Testing the field of dreams hypothesis: functional responses to urbanization and restoration in stream ecosystems.
As catchments become increasingly urban, the streams that drain them become increasingly degraded. Urban streams are typically characterized by high-magnitude storm flows, homogeneous habitats, disconnected riparian zones, and elevated nitrogen concentrations. To reverse the degradation of urban water quality, watershed managers and regulators are increasingly turning to stream restoration approaches. By reshaping the channel and reconnecting the surface waters with their riparian zone, practitioners intend to enhance the natural nutrient retention capacity of the restored stream ecosystem. Despite the exponential growth in stream restoration projects and expenditures, there has been no evaluation to date of the efficacy of urban stream restoration projects in enhancing nitrogen retention or in altering the underlying ecosystem metabolism that controls instream nitrogen consumption. In this study, we compared ecosystem metabolism and nitrate uptake kinetics in four stream restoration projects within urban watersheds to ecosystem functions measured in four unrestored urban stream segments and four streams draining minimally impacted forested watersheds in central North Carolina, U.S.A. All 12 sites were surveyed in June through August of 2006 and again in January through March of 2007. We anticipated that urban streams would have enhanced rates of ecosystem metabolism and nitrate uptake relative to forested streams due to the increases in nutrient loads and temperature associated with urbanization, and we predicted that restored streams would have further enhanced rates for these ecosystem functions by virtue of their increased habitat heterogeneity and water residence times. Contrary to our predictions we found that stream metabolism did not differ between stream types in either season and that nitrate uptake kinetics were not different between stream types in the winter. During the summer, restored stream reaches had substantially higher rates of nitrate uptake than unrestored or forested stream reaches; however, we found that variation in stream temperature and canopy cover explained 80% of the variation across streams in nitrate uptake. Because the riparian trees are removed during the first stage of natural channel design projects, the restored streams in this study had significantly less canopy cover and higher summer temperatures than the urban and forested streams with which they were compared.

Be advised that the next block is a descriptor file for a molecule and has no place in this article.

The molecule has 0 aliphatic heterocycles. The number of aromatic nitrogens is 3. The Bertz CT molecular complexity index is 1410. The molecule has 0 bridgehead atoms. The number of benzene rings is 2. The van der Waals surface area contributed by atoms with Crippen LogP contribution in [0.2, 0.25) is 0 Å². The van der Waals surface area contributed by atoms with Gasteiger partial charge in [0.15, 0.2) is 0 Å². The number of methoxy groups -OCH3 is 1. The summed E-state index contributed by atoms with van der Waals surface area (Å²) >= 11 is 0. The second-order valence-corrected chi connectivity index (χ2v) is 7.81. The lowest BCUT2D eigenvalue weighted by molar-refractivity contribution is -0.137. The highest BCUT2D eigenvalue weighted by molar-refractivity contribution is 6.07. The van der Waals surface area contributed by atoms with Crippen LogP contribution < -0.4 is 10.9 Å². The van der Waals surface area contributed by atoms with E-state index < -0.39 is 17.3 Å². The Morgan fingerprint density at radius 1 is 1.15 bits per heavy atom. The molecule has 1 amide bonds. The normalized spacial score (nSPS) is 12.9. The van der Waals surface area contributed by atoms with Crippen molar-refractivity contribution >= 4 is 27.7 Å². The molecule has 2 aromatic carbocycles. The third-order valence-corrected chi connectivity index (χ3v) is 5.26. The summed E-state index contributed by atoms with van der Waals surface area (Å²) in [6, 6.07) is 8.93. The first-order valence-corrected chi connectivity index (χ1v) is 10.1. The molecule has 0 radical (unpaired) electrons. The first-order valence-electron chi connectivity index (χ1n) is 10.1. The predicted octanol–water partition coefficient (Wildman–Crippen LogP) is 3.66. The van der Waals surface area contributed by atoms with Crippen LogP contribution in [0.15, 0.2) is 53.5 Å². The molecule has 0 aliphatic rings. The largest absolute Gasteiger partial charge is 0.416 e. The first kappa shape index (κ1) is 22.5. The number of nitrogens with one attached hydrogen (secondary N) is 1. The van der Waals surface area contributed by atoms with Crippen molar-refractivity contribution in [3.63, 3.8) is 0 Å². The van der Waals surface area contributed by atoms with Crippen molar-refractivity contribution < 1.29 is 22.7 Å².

Sudduth, EB; Hassett, BA; Cada, P; Bernhardt, ES
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